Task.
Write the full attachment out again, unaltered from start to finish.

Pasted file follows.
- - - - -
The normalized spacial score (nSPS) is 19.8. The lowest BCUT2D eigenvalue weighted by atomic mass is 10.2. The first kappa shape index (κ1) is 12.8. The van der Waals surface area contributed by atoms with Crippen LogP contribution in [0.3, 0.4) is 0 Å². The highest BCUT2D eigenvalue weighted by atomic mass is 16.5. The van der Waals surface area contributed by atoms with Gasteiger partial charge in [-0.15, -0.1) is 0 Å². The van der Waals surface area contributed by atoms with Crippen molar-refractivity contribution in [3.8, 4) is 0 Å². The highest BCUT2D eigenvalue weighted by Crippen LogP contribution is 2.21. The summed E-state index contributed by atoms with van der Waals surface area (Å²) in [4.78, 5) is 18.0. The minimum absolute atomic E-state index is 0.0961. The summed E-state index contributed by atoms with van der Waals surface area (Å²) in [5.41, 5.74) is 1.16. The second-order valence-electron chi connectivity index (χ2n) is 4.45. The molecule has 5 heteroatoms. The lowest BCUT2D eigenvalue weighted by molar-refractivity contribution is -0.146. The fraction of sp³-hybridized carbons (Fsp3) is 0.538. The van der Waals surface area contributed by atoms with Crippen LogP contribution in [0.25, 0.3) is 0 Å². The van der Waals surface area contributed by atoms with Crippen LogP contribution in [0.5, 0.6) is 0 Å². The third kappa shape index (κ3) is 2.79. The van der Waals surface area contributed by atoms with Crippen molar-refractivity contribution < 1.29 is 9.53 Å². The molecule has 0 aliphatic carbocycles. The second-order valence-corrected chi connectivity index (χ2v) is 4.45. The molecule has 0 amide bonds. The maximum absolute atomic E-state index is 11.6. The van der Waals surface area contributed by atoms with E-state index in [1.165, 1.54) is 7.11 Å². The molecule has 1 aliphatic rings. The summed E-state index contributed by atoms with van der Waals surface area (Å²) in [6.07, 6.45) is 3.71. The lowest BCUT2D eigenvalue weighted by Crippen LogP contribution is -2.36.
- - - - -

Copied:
The normalized spacial score (nSPS) is 19.8. The lowest BCUT2D eigenvalue weighted by atomic mass is 10.2. The first kappa shape index (κ1) is 12.8. The van der Waals surface area contributed by atoms with Crippen LogP contribution in [0.3, 0.4) is 0 Å². The highest BCUT2D eigenvalue weighted by atomic mass is 16.5. The van der Waals surface area contributed by atoms with Gasteiger partial charge in [-0.15, -0.1) is 0 Å². The van der Waals surface area contributed by atoms with Crippen molar-refractivity contribution in [3.8, 4) is 0 Å². The highest BCUT2D eigenvalue weighted by Crippen LogP contribution is 2.21. The summed E-state index contributed by atoms with van der Waals surface area (Å²) in [4.78, 5) is 18.0. The minimum absolute atomic E-state index is 0.0961. The summed E-state index contributed by atoms with van der Waals surface area (Å²) in [5.41, 5.74) is 1.16. The second-order valence-electron chi connectivity index (χ2n) is 4.45. The molecule has 5 heteroatoms. The lowest BCUT2D eigenvalue weighted by molar-refractivity contribution is -0.146. The fraction of sp³-hybridized carbons (Fsp3) is 0.538. The van der Waals surface area contributed by atoms with Crippen LogP contribution in [0.25, 0.3) is 0 Å². The van der Waals surface area contributed by atoms with Crippen LogP contribution in [0.5, 0.6) is 0 Å². The third kappa shape index (κ3) is 2.79. The van der Waals surface area contributed by atoms with Crippen molar-refractivity contribution < 1.29 is 9.53 Å². The molecule has 0 aliphatic carbocycles. The second-order valence-corrected chi connectivity index (χ2v) is 4.45. The molecule has 0 amide bonds. The maximum absolute atomic E-state index is 11.6. The van der Waals surface area contributed by atoms with E-state index in [1.165, 1.54) is 7.11 Å². The molecule has 1 aliphatic rings. The summed E-state index contributed by atoms with van der Waals surface area (Å²) in [6.07, 6.45) is 3.71. The lowest BCUT2D eigenvalue weighted by Crippen LogP contribution is -2.36.